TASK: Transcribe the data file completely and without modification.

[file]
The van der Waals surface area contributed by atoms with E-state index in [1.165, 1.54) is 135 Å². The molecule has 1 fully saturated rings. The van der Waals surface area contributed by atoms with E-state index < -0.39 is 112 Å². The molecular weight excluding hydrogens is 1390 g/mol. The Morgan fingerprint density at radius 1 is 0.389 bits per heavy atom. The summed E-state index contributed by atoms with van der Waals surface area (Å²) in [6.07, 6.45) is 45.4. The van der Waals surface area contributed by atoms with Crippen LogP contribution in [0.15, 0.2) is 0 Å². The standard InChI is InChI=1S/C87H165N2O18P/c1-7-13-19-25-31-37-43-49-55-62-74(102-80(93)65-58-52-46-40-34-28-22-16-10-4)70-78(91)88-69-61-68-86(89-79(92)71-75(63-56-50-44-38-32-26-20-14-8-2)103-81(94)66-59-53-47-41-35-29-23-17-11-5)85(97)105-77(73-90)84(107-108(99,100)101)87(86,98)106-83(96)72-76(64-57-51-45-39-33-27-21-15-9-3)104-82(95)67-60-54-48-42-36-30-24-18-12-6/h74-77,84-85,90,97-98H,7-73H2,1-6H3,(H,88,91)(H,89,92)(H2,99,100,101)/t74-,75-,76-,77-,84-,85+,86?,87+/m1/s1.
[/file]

The van der Waals surface area contributed by atoms with E-state index in [1.165, 1.54) is 135 Å². The molecule has 1 fully saturated rings. The van der Waals surface area contributed by atoms with E-state index < -0.39 is 112 Å². The molecular weight excluding hydrogens is 1390 g/mol. The Morgan fingerprint density at radius 1 is 0.389 bits per heavy atom. The summed E-state index contributed by atoms with van der Waals surface area (Å²) in [6.07, 6.45) is 45.4. The van der Waals surface area contributed by atoms with Crippen LogP contribution in [0.15, 0.2) is 0 Å². The standard InChI is InChI=1S/C87H165N2O18P/c1-7-13-19-25-31-37-43-49-55-62-74(102-80(93)65-58-52-46-40-34-28-22-16-10-4)70-78(91)88-69-61-68-86(89-79(92)71-75(63-56-50-44-38-32-26-20-14-8-2)103-81(94)66-59-53-47-41-35-29-23-17-11-5)85(97)105-77(73-90)84(107-108(99,100)101)87(86,98)106-83(96)72-76(64-57-51-45-39-33-27-21-15-9-3)104-82(95)67-60-54-48-42-36-30-24-18-12-6/h74-77,84-85,90,97-98H,7-73H2,1-6H3,(H,88,91)(H,89,92)(H2,99,100,101)/t74-,75-,76-,77-,84-,85+,86?,87+/m1/s1.